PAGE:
IMF Executive Board Concludes 2009 Article IV Consultation with the Slovak RepublicPublic Information Notice (PIN) No. 09/90
July 28, 2009
Public Information Notices (PINs) form part of the IMF's efforts to promote transparency of the IMF's views and analysis of economic developments and policies. With the consent of the country (or countries) concerned, PINs are issued after Executive Board discussions of Article IV consultations with member countries, of its surveillance of developments at the regional level, of post-program monitoring, and of ex post assessments of member countries with longer-term program engagements. PINs are also issued after Executive Board discussions of general policy matters, unless otherwise decided by the Executive Board in a particular case. The staff report (use the free Adobe Acrobat Reader to view this pdf file) for the 2009 Article IV Consultation with the Slovak Republic is also available.
On July 20, 2009, the Executive Board of the International Monetary Fund (IMF) concluded the Article IV Consultation with the Slovak Republic.1
Following a period of rapid growth, economic activity tumbled in the first half of 2009 as a result of the global crisis. Strong economic fundamentals and a sound financial sector boosted economic growth in 2004–08, and shielded the economy from the global financial crisis until recently, while facilitating successful euro adoption at the beginning of 2009. However, the country is highly dependent on external economic developments, and the pronounced economic weakening in the euro area caused a sharp drop in output in the first quarter. The economy is projected to shrink by about 5 percent this year, and to return to growth on the order of 2 percent in 2010. Reflecting the broad economic downturn, the unemployment rate is projected to increase to more than 12 percent by end-2009, and remain high through 2010.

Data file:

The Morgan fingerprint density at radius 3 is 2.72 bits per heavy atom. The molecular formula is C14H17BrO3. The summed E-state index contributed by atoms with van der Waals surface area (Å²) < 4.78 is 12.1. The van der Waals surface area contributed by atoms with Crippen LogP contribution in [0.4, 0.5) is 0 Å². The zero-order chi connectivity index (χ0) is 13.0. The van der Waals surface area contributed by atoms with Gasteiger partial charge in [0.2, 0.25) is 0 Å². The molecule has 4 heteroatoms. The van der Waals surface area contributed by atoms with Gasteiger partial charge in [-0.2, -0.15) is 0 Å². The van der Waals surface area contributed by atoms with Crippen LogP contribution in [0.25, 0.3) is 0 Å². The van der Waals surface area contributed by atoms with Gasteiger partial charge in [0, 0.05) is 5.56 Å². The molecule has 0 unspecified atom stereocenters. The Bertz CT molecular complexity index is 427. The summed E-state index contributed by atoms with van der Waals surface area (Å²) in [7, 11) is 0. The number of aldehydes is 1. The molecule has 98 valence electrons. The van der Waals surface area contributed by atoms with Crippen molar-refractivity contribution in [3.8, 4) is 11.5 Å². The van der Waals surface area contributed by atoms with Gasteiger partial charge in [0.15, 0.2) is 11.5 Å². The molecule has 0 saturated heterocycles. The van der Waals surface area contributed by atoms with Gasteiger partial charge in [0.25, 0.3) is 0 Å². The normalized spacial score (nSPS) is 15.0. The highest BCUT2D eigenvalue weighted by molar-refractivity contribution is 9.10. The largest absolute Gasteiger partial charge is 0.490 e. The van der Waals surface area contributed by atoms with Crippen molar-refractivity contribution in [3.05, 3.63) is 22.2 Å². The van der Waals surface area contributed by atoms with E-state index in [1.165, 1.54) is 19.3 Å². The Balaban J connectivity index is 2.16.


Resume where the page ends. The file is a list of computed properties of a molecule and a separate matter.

The fiscal position is weakening rapidly because of revenue underperformance. The shortfall in tax revenues and social security contributions deepened in the first half of the year, and is projected to reach about 2 percent of GDP for the year as a whole. Government spending, on the other hand, has been kept in line with budget plans. A package of stimulus measures was offset by reallocation and rationalization of spending elsewhere. Overall, the general government deficit is forecast to widen to about 5 percent of GDP, up from 2¼ percent in 2008.
Slovakia’s banks have so far withstood the global crisis relatively well. Reflecting the sector’s focus on traditional domestic banking activities, banks have avoided sub-prime, structured products, and foreign currency denominated lending. They are currently well capitalized, liquid, properly provisioned and rely mainly on domestic retail deposits. Nonetheless, strains from the crisis are manifest: profits in the first half of 2009 are down sharply compared with the same period last year, and the share of non-performing loans is on the rise. Looking ahead, pressures on banks are expected to intensify in the second half of the year as an increasing number of borrowers will face financial difficulties.